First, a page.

The mudroom cabinet/sink unit was delivered and installed this week, came out great. Another nice piece of work from Gary Metcalf who did our kitchen cabinets as well. Here are a couple of pictures showing the sink and top. The other pictures shows the front of the cabinet, the door on the right pulls out and contains two large covered baskets that we plan to use to store our dog food. Check out the bookmarked figure/grain on the front of the 3 doors, very unique.
Sunday, September 12, 2010
Here are a few pictures of the house interior after most of the cleaning was completed. First shots are from the great room, then to the kitchen, master bedroom, and up to the loft and guest room. Some minor touches to complete but we're nearly there!
For those who've followed this blog from early on, you'll remember one of the first build posts was when the temporary electric power was installed, this was a big step. Last week, the temporary power was removed so we're down to a single electric bill. The power to the house and garage now runs from the last electric pole in the cul-de-sac under ground to the house. A couple of pictures of the pole coming out.
Started some work this week on some gates to shut off portions of the decking to keep the dogs confined. I'm not happy with how they've come out so far. We're using a piece of the railing but having a hard time getting the gates to stay straight- for the railings, they're anchored to posts at both ends so no issue but with one end loose for the gate, it wants to bend a bit. Will try a few ideas later or may decide to go a different route. Plan is to have one of these by the back door as well as at the entrance to the decking on the front of the house.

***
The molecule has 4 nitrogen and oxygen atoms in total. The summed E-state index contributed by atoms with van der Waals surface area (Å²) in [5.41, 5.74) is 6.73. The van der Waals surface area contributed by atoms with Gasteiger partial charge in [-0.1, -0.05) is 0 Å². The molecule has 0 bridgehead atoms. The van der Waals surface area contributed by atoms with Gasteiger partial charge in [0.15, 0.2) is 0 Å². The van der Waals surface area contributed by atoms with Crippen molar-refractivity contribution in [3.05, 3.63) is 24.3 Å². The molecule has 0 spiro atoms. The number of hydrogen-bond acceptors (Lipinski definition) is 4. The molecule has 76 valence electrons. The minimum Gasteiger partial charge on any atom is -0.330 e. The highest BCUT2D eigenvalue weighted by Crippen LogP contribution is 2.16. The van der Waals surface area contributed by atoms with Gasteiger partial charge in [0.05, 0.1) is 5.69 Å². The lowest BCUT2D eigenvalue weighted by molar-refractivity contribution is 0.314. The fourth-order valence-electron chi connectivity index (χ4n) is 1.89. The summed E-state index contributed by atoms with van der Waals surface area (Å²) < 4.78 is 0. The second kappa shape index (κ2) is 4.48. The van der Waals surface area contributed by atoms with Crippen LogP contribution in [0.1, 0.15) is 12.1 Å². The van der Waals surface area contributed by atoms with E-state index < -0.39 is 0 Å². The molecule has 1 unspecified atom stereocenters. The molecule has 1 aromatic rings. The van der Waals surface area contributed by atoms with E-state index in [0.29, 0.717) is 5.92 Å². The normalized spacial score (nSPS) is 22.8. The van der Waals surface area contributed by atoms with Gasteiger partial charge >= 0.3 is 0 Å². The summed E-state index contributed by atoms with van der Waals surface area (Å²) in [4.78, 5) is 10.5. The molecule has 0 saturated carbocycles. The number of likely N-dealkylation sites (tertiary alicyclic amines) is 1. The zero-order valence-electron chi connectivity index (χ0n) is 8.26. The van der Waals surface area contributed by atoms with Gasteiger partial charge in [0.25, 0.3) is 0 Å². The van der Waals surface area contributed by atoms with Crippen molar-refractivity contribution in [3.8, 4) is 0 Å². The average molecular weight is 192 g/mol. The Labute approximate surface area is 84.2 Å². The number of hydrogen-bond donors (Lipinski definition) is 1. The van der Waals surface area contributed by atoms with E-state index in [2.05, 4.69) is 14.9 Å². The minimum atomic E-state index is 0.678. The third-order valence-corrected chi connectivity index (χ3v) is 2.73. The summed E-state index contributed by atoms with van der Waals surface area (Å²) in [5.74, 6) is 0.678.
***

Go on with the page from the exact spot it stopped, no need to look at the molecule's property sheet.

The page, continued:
We also had a local fence company, Bland Fencing, come in and set the posts for our fence. Thought about setting these ourselves but decided to hire a pro given the shale and slopes involved. The posts are set and will post a picture or two next week. We'll be doing a four board, paddock style fence. I have a number of logs from a neighbors downed oak that I'll be milling in to 1x6's to use for the fence rails. There will be a 4' high wire mesh on the posts as well to keep the dogs in and hopefully some critters out.
In preparation for installing a wood stove later this year, we picked up a log splitter this week and tested it a bit. Have some wood ready now for our outside camp type fires now that the weather is starting to turn a bit cooler. Here's a picture of the splitter and first test pile. It worked well and with all the downed tress we have on the property, we should be able to make good use of them as a supplemental heating source.
We're still investigating wood stoves, the location in the basement will be a bit of a challenge since it will have such a long chimney and draft to overcome to get a fire started. Will probably go with a bit larger stove than originally planned, we're told that starting a hot, large fire will get the draft going and then we can bank it back down as originally planned. There are many stove brands out there and a lot to figure out, right now, we're looking at an Osburne unit, from Canada that looks like it would do the job and comes highly recommended by a local seller. The dealer told us he knows of a few of these stoves installed in a similar situation as ours in the basement and they have worked well. We don't have to decide on this for a while so will continue to check out some other models too.
Things have slowed a bit over the the last two weeks, no big deal but the work is not as visible. More cleaning and touch up. Plan is to finish up most of the remaining work this week and hopefully, we'll have our final inspections completed soon so we can move some furniture inside. Here's a picture of the hot tub pad and the conduit ready for the electric run, tub will be delivered later this month.